Martha Marx


Martha Marx



March 20, 2024
As health care workers 5x more likely to experience workplace violence, legislation would provide patient safety assessments, worker safety training
Today, the Public Health Committee passed legislation that aims to protect and support the safety of health care workers in the midst of increasing violence against them in that profession. The bill, Senate Bill 1, one of Senate Democrats’ foremost priorities this year, now heads to the Senate floor. It was inspired by and introduced in dedication to the deaths of two health care workers in late 2023 and early 2024.

The bill passed by a 25-12 vote and will next head to the Senate floor.

Senate Bill 1, “An Act Concerning The Health And Safety Of Connecticut Residents,” seeks to provide workers with improved tools and resources to aid their safety and security on the job. These include, but are not limited to, providing workers with risk assessments for patients with potential histories of violence or criminal histories, as well as the safety of their homes for care workers who travel to patient residences; comprehensive training regarding worker safety, including training on how to handle dangerous situations and how to seek help quickly; and provision of home health workers with technology and mechanisms for safety checks and location data. The bill also offers health and wellness checks to workers, Medicare payment support if escorts are requested or needed, and would create a task force to give recommendations on these changes.

The legislation comes after two visiting nurses died in late 2023 and early 2024. In October 2023, nurse Joyce Grayson was killed upon visiting a patient for an appointment in a Willimantic halfway home; in January 2024, Otolegile Morulane, a live-in caregiver, and his patient died in an East Lyme house fire.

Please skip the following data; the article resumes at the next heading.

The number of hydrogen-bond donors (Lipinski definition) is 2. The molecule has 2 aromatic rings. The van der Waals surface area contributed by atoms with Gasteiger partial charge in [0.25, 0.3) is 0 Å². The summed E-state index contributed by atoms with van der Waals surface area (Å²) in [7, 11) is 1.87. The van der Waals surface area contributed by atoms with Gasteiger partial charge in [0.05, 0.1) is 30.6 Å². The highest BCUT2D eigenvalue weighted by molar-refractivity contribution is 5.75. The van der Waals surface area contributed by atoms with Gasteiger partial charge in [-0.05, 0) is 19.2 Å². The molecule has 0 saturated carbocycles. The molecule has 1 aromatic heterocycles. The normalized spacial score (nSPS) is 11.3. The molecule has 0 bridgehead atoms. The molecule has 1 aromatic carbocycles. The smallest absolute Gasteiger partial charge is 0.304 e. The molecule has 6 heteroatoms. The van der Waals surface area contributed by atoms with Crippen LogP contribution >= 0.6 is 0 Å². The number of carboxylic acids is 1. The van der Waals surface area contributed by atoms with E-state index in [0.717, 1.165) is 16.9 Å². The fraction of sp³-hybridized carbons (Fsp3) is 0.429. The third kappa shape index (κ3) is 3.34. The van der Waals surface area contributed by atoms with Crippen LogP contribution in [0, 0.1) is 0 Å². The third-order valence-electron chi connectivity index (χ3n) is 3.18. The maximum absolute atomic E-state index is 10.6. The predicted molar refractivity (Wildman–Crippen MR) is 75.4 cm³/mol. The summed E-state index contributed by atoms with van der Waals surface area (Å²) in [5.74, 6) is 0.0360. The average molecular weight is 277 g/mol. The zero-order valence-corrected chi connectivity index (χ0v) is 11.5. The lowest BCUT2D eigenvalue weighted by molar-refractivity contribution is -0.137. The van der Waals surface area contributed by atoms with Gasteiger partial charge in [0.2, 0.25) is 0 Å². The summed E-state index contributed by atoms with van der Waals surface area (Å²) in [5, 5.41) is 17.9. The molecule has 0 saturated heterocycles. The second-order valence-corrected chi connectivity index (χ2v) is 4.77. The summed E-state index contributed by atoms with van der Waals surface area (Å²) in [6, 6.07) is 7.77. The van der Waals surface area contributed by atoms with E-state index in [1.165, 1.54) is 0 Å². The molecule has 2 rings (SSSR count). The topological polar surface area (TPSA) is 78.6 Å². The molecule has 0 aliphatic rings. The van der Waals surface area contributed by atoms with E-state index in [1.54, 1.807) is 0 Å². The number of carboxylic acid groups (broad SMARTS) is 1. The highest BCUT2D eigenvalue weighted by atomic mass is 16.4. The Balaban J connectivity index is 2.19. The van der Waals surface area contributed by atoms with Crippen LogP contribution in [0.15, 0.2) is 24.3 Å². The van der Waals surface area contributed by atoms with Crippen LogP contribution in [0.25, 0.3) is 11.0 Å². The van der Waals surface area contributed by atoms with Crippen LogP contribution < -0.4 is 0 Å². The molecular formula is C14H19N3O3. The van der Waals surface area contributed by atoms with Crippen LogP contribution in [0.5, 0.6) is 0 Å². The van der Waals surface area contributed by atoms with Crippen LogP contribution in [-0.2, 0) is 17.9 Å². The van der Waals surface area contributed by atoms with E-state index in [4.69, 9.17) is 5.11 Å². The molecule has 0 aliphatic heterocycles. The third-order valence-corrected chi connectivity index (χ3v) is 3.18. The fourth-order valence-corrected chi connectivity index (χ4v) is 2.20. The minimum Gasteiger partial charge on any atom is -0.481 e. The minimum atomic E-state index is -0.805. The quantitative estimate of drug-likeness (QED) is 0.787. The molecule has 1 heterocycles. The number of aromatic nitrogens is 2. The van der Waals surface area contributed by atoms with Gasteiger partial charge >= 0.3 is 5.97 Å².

The Senate Chair and Vice Chair of the Public Health Committee, Senators Saud Anwar (D-South Windsor) and Martha Marx (D-New London), who are both health care workers, have called for this legislation based partially on their own personal experiences.

“Health care workers often make sacrifices to protect and preserve the safety of their patients,” said Sen. Anwar. “Those sacrifices should not include their personal safety or their lives, and that’s what this bill seeks to ensure. New training and increased transparency and access to information offers newfound ability for workers’ protection, giving them peace of mind and letting them focus on their jobs. I look forward to bringing this bill out on the Senate floor.”

“This is the Senate’s foremost priority bill because our caucus recognizes the importance of home health care workers’ safety,” said Sen. Marx. “Every worker deserves to feel safe at work, but home care workers do not feel safe. The murder of Joyce Grayson and death of Otoliegile Morulane in a house fire where he was working are tragic because they represent the safety issues home care workers have raised for years. This bill will improve reporting of both verbal and physical violence, improve intake information giving workers the safety they need, including escorts, and provide technology that can alert authorities that they need help. Home care workers go to work to care and earn a living and they deserve to go home safe without abuse. It is their employers’ responsibility to keep them safe. The time is now for this bill to give them that safety and the recognition they deserve.”

In addition to these protections, the bill contains a number of advances benefitting public health, including action to fight future cybersecurity events against Connecticut health care operations, expanded insurance coverage for certain procedures such as preventative heart scans, and development of working groups studying issues such as health hazards in nail salons and nonalcoholic fatty liver disease.

Contact: Joe O’Leary | 508-479-4969 |